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'We are glad we came; this is one chance in a lifetime'

Chindu Sreedharan in Bombay

Pakistani Hindu Pilgrims It is a miniature, Hindu-ised version of the Haj. And for 32-year-old Khosla, her husband Roop Chand and the 494 other Pakistani Hindu pilgrims, it is the answer to a prayer -- a 'god-given' opportunity.

"Hum log Bharatiya mandiron ki yatra karne ki bahut pehle se yojna banate aa rahe the. Iske bare me bahut kutch suna tha (We had been planning to visit the Indian temples for a long time. We had heard so much about these)," says Khosla, "Ab pehla awsar mila hai (This is the first opportunity we got)."

"What we heard about the holy places here is every bit true," her husband, a trader from Pakistan's Sindh province, chips in, "We are glad we came; this is one chance in a lifetime."

The pilgrims -- comprising 344 men, 101 women and 51 children -- are on a month-long visit to the holy places here, and is the first such group to cross over after the Indian government relaxed visa regulations, just before the Indo-Pakistani bilateral talks last month.

Pakistani Hindu Pilgrims For most of them, this is the first-ever visit to the land which, through the Ramayana and Mahabharata., they are much familiar with. And naturally, they are thrilled.

"Bahut badia lag raha hai," says group secretary A D Talreja, "Mandiron mein ja rahen hain aur apne bichchade rishtedaron se mulakat ho rahi hai... Bahut accha lag raha hai (We are visiting temples, and also relatives who have been separated by Partition... It's really great!)"

The pilgrims -- from Punjab, Baluchistan, Sindh and Sarand provinces -- had started out from Lahore, entering India at the border town of Attari on March 27. After a meandering journey which saw their eight-coach special train -- the Samjahauta Express -- passing through Delhi, Gwalior, Jhansi, Bhopal, Itarsi, Nagpur and Durg, the pilgrims arrived at Raipur. From where, after visiting the Baleshwari Devi temple at Dongargad, they entered Maharashtra through Nagpur and reached Bombay for a short, three day visit.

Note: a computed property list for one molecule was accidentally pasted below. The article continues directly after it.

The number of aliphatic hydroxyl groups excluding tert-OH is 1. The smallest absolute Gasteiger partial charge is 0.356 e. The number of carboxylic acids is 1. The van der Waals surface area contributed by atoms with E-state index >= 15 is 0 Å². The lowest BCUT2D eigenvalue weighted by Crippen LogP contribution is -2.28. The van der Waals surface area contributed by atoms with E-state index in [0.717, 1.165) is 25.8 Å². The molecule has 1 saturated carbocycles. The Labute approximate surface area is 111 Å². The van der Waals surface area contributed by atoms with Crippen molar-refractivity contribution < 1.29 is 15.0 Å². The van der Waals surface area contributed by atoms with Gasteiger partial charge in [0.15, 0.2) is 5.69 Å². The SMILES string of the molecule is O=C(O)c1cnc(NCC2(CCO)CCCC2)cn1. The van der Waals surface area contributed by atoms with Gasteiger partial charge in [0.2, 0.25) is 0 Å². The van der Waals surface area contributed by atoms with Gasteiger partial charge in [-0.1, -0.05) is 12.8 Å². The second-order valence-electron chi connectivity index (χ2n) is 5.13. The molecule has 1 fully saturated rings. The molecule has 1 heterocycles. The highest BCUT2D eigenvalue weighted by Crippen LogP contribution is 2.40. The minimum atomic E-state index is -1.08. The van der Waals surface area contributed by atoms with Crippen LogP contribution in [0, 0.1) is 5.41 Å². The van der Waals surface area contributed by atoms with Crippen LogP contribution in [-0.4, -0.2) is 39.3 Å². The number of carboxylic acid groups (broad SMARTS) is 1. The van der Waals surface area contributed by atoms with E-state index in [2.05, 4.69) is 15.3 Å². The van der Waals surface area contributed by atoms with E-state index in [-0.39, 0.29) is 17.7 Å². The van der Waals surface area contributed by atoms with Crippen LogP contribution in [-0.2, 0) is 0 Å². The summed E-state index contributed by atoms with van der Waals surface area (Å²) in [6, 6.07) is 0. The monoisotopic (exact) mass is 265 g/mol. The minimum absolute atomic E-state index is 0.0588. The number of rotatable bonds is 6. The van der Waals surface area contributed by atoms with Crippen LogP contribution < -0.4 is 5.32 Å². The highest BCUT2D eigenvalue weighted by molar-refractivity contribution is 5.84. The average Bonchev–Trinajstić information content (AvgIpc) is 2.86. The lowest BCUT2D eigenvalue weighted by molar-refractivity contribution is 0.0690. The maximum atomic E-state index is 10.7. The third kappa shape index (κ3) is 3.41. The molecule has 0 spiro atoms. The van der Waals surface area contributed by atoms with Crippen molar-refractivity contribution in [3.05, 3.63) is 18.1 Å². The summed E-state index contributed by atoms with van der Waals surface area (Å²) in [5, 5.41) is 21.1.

Now, at the end of the second day at their camp in Suryanarayan temple, the pilgrims are hurriedly getting ready to leave. ''As per our initial schedule, we were to leave tomorrow only;'' says Roop Chand, "But we have advanced it as we are running short of time... and there are so many more places to visit!" Their schedule, he said, had become uncomfortably tight as the programme (costing Rs 4,500 per head), which started out as a 50-day affair, had now shrunk to just 35 days ('technical problems').

In Bombay, the pilgrims had made the most of their time, and had covered almost all of the city's holy places. "In the last two days, we have been to most of the famous temples here -- Mumbadevi, Jhulelal, Mahalakshmi... We were even able to do some shopping," says Bhagwan Das, another pilgrim.

"Raipur is the better city for a pilgrimage," the 26-year-old Das adds, "but Bombay is much better for sightseeing! I wish we had more time here."

Pakistani Hindu Pilgrims From Bombay, the group moved to Gujarat. After visiting the historically famous Somnath and Dwaraka temples there, the pilgrims planned to travel down to Mathura, Brindavan, Rishikesh, Hardwar, Badrinath, Kedarnath and Hemchand Saheb. They would then take the rail to Kurukshetra in Haryana, winding the tour up with a visit to the Vaishnavi Devi temple in Jammu and the Golden Temple in Amristsar.

On April 30, they planned to take a train to Pakistan.

Photographs: Jewella C Miranda

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